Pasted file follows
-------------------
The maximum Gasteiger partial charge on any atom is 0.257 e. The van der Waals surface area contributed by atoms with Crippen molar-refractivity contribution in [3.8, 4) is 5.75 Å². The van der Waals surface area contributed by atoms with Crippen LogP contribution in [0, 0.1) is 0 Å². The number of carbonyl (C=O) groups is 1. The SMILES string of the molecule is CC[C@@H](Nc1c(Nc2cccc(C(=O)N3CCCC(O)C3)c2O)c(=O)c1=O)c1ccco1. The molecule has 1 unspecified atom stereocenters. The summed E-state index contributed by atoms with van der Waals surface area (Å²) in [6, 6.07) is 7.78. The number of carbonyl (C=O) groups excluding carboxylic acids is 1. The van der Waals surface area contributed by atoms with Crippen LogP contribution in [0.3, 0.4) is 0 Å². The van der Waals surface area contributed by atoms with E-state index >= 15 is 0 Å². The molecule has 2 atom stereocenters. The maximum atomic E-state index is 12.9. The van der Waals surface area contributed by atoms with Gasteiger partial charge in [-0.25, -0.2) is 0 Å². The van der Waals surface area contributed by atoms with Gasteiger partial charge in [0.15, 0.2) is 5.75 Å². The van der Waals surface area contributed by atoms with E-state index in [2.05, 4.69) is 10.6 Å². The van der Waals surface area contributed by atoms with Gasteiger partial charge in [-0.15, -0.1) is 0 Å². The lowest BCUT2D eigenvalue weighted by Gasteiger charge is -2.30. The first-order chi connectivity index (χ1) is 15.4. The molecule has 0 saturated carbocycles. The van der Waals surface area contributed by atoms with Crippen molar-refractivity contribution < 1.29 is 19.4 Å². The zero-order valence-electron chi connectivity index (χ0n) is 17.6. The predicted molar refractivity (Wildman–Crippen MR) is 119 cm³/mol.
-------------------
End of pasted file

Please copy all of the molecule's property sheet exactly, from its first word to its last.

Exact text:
The maximum Gasteiger partial charge on any atom is 0.257 e. The van der Waals surface area contributed by atoms with Crippen molar-refractivity contribution in [3.8, 4) is 5.75 Å². The van der Waals surface area contributed by atoms with Crippen LogP contribution in [0, 0.1) is 0 Å². The number of carbonyl (C=O) groups is 1. The SMILES string of the molecule is CC[C@@H](Nc1c(Nc2cccc(C(=O)N3CCCC(O)C3)c2O)c(=O)c1=O)c1ccco1. The molecule has 1 unspecified atom stereocenters. The summed E-state index contributed by atoms with van der Waals surface area (Å²) in [6, 6.07) is 7.78. The number of carbonyl (C=O) groups excluding carboxylic acids is 1. The van der Waals surface area contributed by atoms with Crippen LogP contribution in [0.3, 0.4) is 0 Å². The van der Waals surface area contributed by atoms with E-state index >= 15 is 0 Å². The molecule has 2 atom stereocenters. The maximum atomic E-state index is 12.9. The van der Waals surface area contributed by atoms with Gasteiger partial charge in [-0.25, -0.2) is 0 Å². The van der Waals surface area contributed by atoms with Gasteiger partial charge in [0.15, 0.2) is 5.75 Å². The van der Waals surface area contributed by atoms with E-state index in [2.05, 4.69) is 10.6 Å². The van der Waals surface area contributed by atoms with Gasteiger partial charge in [-0.15, -0.1) is 0 Å². The lowest BCUT2D eigenvalue weighted by Gasteiger charge is -2.30. The first-order chi connectivity index (χ1) is 15.4. The molecule has 0 saturated carbocycles. The van der Waals surface area contributed by atoms with Crippen molar-refractivity contribution < 1.29 is 19.4 Å². The zero-order valence-electron chi connectivity index (χ0n) is 17.6. The predicted molar refractivity (Wildman–Crippen MR) is 119 cm³/mol.